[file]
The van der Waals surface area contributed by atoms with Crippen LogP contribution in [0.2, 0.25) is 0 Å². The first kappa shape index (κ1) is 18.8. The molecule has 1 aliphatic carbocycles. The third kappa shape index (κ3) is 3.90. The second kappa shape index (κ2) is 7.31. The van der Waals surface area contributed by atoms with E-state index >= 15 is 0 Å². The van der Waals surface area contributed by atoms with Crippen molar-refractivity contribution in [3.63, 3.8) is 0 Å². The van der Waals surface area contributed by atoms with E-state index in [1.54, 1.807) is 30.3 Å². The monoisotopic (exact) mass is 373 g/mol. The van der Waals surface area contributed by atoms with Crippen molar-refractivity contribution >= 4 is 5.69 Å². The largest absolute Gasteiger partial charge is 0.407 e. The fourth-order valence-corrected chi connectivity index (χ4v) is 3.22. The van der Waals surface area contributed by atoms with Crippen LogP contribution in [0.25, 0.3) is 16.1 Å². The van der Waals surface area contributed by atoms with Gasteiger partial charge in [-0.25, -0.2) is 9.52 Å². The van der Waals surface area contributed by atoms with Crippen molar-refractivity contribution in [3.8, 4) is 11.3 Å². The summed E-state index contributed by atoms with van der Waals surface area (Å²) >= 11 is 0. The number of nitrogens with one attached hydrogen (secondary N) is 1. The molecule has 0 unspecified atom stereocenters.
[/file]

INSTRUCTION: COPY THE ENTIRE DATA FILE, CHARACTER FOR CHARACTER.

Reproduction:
The van der Waals surface area contributed by atoms with Crippen LogP contribution in [0.2, 0.25) is 0 Å². The first kappa shape index (κ1) is 18.8. The molecule has 1 aliphatic carbocycles. The third kappa shape index (κ3) is 3.90. The second kappa shape index (κ2) is 7.31. The van der Waals surface area contributed by atoms with E-state index >= 15 is 0 Å². The van der Waals surface area contributed by atoms with Crippen molar-refractivity contribution in [3.63, 3.8) is 0 Å². The van der Waals surface area contributed by atoms with E-state index in [1.54, 1.807) is 30.3 Å². The monoisotopic (exact) mass is 373 g/mol. The van der Waals surface area contributed by atoms with Crippen molar-refractivity contribution >= 4 is 5.69 Å². The largest absolute Gasteiger partial charge is 0.407 e. The fourth-order valence-corrected chi connectivity index (χ4v) is 3.22. The van der Waals surface area contributed by atoms with Crippen LogP contribution in [0.25, 0.3) is 16.1 Å². The van der Waals surface area contributed by atoms with Gasteiger partial charge in [-0.25, -0.2) is 9.52 Å². The van der Waals surface area contributed by atoms with Crippen molar-refractivity contribution in [3.8, 4) is 11.3 Å². The summed E-state index contributed by atoms with van der Waals surface area (Å²) >= 11 is 0. The number of nitrogens with one attached hydrogen (secondary N) is 1. The molecule has 0 unspecified atom stereocenters.